(Munich, visiting Bristol)

Continuous normalization has been introduced to proof theory by Mints and since then studied (amongst others) by Buchholz and Schwichtenberg. The talk will try to illustrate the underlying ideas by applying them to a much simpler setting - the untyped lambda-calculus. This is quite interesting, because the process of continuous normalization can even be applied to non-normalizing terms. It uses so-called repetition rules to coinductively construct the normal form of its input. The algorithm is very intuitive and ensures that the function it models is primitive recursive; being defined on non-wellfounded terms, it has the identity as modulus of continuity. We will explore some further fascinating properties and in particular relate the continuous normal forms of typed to derivations of strong normalizability, which leads to new bounds on the height of these terms' reduction trees. The talk is based on two recent articles by Klaus Aehlig and Felix Joachimski, available on http://www.mathematik.uni-muenchen.de/~joachski.[1] On continuous normalization. CSL 2002.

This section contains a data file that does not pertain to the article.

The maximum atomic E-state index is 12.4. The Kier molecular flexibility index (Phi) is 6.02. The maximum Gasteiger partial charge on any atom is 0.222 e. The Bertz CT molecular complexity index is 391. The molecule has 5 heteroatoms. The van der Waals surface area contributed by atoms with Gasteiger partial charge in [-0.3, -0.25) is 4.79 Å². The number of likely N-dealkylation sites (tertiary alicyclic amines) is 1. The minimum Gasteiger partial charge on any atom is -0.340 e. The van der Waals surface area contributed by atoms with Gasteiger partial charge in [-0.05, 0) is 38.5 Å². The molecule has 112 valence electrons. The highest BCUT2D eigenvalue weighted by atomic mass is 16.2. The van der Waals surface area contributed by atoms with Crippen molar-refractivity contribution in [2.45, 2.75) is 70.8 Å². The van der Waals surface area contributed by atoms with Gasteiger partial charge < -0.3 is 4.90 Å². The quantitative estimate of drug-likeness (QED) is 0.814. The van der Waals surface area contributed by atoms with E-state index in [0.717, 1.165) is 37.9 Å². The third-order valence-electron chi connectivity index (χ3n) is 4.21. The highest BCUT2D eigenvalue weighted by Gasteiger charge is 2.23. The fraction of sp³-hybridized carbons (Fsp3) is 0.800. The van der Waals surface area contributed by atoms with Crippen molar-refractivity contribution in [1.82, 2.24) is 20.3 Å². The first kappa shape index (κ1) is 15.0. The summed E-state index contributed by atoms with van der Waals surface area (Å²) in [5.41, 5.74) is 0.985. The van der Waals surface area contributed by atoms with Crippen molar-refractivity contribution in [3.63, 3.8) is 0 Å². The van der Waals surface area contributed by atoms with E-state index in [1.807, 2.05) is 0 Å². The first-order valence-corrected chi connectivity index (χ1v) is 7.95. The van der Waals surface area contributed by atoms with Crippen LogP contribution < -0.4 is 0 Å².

[2] Continuous normalization in the untyped lambda-calculus and Godel's T.

Robert Recorde Room

Department of Computer Science